The impact of flood and post-flood cleaning on airborne microbiological and particle contamination in residential houses

He, Congrong, Salonen, Heidi, Ling, Xuan, Crilley, Leigh R., Jayasundara, Nadeesha, Cheung, Hing Cho, Hargreaves, Megan, Huygens, Flavia, Knibbs, Luke D., Ayoko, Godwin A., & Morawska, Lidia (2014) The impact of flood and post-flood cleaning on airborne microbiological and particle contamination in residential houses. Environment International, 69, pp. 9-17.

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Abstract

In January 2011, Brisbane, Australia, experienced a major river flooding event. We aimed to investigate its effects on air quality and assess the role of prompt cleaning activities in reducing the airborne exposure risk. A comprehensive, multi-parameter indoor and outdoor measurement campaign was conducted in 41 residential houses, 2 and 6 months after the flood. The median indoor air concentrations of supermicrometer particle number (PN), PM10, fungi and bacteria 2 months after the flood were comparable to those previously measured in Brisbane. These were 2.88 p cm-3, 15 µg m-3, 804 cfu m-3 and 177 cfu m-3 for flood-affected houses (AFH), and 2.74 p cm-3, 15 µg m-3, 547 cfu m-3 and 167 cfu m-3 for non-affected houses (NFH), respectively. The I/O (indoor/outdoor) ratios of these pollutants were 1.08, 1.38, 0.74 and 1.76 for AFH and 1.03, 1.32, 0.83 and 2.17 for NFH, respectively. The average of total elements (together with transition metals) in indoor dust was 2296 ± 1328 µg m-2 for AFH and 1454 ± 678 µg m-2 for NFH, respectively. In general, the differences between AFH and NFH were not statistically significant, implying the absence of a measureable effect on air quality from the flood. We postulate that this was due to the very swift and effective cleaning of the flooded houses by 60,000 volunteers. Among the various cleaning methods, the use of both detergent and bleach was the most efficient at controlling indoor bacteria. All cleaning methods were equally effective for indoor fungi. This study provides quantitative evidence of the significant impact of immediate post-flood cleaning on mitigating the effects of flooding on indoor bioaerosol contamination and other pollutants.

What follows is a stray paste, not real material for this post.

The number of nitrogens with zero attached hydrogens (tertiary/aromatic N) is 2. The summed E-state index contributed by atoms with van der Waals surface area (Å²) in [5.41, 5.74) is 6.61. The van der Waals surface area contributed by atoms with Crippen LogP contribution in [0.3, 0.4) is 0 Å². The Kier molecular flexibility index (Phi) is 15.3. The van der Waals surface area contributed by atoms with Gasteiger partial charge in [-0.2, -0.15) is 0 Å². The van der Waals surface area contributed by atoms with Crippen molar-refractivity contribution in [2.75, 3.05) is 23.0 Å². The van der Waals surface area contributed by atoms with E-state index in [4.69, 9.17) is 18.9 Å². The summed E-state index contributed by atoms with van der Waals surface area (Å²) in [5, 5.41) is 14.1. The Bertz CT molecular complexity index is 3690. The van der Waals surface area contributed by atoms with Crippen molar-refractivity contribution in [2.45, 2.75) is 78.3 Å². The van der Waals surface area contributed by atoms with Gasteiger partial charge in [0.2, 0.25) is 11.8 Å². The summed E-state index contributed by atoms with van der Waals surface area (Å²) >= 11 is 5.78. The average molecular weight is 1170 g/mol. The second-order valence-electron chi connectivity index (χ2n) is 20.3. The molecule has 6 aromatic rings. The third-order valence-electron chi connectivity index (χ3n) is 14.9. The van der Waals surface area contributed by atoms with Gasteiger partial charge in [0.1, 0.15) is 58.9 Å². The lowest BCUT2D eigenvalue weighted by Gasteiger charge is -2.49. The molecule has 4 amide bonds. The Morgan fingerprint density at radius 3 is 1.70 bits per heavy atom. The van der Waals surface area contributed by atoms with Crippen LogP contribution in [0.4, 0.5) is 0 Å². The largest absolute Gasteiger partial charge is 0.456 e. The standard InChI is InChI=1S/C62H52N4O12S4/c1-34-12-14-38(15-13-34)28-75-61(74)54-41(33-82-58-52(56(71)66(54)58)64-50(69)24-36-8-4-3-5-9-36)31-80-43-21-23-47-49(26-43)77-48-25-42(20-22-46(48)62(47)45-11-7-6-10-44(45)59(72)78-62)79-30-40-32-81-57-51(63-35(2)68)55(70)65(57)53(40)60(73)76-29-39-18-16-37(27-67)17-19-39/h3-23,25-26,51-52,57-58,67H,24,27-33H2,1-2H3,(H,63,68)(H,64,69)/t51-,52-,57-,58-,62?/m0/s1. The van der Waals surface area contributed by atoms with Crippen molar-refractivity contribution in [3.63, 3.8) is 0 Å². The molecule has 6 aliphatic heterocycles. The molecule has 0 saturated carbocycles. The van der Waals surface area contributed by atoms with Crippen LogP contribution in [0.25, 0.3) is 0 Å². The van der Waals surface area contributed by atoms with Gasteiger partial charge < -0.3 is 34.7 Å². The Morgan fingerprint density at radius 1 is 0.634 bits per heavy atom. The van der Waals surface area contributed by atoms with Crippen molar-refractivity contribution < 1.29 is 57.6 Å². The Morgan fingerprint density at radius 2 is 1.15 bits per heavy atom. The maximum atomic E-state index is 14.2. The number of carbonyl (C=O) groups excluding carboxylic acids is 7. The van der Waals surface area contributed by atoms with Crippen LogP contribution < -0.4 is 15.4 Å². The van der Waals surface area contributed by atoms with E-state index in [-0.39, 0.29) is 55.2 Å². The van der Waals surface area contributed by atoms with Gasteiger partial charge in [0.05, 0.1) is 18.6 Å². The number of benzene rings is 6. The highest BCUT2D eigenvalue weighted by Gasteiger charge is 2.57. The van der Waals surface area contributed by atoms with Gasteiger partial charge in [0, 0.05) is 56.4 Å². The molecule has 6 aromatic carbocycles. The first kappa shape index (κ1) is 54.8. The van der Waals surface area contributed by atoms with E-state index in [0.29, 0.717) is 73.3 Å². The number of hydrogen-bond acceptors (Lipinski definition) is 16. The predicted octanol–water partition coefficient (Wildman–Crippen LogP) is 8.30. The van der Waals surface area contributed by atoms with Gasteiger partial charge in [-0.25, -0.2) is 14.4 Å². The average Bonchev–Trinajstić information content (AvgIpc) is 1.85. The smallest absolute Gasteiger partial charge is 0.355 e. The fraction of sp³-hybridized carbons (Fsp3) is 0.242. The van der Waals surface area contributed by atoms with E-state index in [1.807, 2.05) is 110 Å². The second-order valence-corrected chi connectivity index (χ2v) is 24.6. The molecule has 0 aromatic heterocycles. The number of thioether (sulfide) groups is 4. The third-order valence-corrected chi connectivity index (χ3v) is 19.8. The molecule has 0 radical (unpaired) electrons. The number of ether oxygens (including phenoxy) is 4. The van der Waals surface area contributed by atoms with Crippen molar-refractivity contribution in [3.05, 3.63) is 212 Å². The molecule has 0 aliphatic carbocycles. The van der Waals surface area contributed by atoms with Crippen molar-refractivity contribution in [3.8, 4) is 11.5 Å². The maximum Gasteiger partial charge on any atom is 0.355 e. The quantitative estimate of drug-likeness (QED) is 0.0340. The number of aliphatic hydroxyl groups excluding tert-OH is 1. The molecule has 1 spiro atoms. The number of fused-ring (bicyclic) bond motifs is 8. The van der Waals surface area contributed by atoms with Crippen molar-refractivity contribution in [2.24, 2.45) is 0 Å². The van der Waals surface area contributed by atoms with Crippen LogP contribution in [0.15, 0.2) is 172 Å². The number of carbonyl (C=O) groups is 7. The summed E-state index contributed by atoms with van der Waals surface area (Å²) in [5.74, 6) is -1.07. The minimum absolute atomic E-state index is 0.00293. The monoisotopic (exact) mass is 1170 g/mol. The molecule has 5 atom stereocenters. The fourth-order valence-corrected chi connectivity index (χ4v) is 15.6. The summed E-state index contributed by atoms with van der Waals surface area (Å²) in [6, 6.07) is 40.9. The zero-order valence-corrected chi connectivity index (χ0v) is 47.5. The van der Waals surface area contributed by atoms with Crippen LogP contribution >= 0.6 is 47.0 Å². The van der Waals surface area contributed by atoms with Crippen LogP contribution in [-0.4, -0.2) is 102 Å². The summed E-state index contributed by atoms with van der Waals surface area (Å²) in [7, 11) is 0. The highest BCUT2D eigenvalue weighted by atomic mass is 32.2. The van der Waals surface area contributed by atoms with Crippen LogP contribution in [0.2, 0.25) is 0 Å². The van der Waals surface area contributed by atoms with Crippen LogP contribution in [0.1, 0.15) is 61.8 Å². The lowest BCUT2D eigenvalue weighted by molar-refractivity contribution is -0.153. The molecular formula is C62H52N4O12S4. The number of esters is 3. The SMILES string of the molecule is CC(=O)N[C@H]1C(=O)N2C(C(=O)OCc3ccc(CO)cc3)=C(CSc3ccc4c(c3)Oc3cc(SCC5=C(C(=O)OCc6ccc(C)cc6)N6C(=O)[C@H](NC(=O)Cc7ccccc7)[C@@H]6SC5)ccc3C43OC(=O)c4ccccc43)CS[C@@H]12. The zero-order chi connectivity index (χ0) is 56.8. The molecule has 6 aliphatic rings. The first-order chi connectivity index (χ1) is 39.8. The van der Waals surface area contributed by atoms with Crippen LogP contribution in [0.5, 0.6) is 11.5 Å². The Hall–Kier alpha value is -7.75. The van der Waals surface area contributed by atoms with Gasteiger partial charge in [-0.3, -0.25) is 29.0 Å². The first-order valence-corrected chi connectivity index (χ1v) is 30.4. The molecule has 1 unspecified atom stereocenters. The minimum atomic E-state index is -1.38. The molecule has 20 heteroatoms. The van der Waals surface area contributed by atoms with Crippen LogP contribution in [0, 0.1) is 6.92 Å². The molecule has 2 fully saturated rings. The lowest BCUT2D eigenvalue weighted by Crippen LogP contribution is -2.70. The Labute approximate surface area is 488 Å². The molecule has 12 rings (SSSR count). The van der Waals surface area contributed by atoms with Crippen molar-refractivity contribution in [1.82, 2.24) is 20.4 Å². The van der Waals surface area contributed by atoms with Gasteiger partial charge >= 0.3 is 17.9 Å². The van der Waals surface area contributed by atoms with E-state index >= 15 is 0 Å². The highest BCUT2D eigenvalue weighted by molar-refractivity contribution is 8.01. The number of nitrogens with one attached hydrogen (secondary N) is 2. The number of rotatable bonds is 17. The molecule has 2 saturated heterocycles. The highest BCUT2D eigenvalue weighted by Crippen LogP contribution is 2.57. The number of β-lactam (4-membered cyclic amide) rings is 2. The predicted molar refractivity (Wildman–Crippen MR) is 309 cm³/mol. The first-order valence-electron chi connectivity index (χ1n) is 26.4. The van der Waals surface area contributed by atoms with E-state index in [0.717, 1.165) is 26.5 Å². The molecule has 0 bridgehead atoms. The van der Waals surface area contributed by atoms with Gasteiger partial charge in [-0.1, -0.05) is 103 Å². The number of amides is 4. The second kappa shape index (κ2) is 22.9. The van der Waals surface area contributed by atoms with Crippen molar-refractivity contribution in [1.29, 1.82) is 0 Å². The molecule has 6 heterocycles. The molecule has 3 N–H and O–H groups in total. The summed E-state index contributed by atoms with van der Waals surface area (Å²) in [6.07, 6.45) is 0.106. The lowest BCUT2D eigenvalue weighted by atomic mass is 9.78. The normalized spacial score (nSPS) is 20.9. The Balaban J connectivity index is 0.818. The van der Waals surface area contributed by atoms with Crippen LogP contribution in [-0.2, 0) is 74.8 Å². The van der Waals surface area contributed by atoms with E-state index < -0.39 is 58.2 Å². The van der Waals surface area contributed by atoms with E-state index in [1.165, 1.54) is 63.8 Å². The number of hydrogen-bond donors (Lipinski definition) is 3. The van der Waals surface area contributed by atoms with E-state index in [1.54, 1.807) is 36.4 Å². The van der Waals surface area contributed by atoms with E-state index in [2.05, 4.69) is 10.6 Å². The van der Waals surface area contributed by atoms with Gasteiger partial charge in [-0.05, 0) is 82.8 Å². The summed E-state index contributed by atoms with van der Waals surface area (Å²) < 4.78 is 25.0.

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ID Code: 73118
Item Type: Journal Article
Refereed: Yes
Keywords: indoor air, particle number, PM10, fungi, bacteria, bacteria, CEDM
DOI: 10.1016/j.envint.2014.04.001
ISSN: 0160-4120
Subjects: Australian and New Zealand Standard Research Classification > EARTH SCIENCES (040000) > ATMOSPHERIC SCIENCES (040100) > Atmospheric Aerosols (040101)
Australian and New Zealand Standard Research Classification > ENVIRONMENTAL SCIENCES (050000) > ENVIRONMENTAL SCIENCE AND MANAGEMENT (050200) > Environmental Monitoring (050206)
Australian and New Zealand Standard Research Classification > ENGINEERING (090000) > ENVIRONMENTAL ENGINEERING (090700) > Environmental Engineering not elsewhere classified (090799)
Divisions: Current > Schools > School of Chemistry, Physics & Mechanical Engineering
Current > Institutes > Institute of Health and Biomedical Innovation
Current > QUT Faculties and Divisions > Science & Engineering Faculty
Copyright Owner: Copyright 2014 Elsevier
Copyright Statement: This is the author’s version of a work that was accepted for publication in Environment International. Changes resulting from the publishing process, such as peer review, editing, corrections, structural formatting, and other quality control mechanisms may not be reflected in this document. Changes may have been made to this work since it was submitted for publication. A definitive version was subsequently published in Environment International, [VOL 69, (2014)] DOI: 10.1016/j.envint.2014.04.001
Deposited On: 29 Jun 2014 23:50
Last Modified: 09 Aug 2016 11:19

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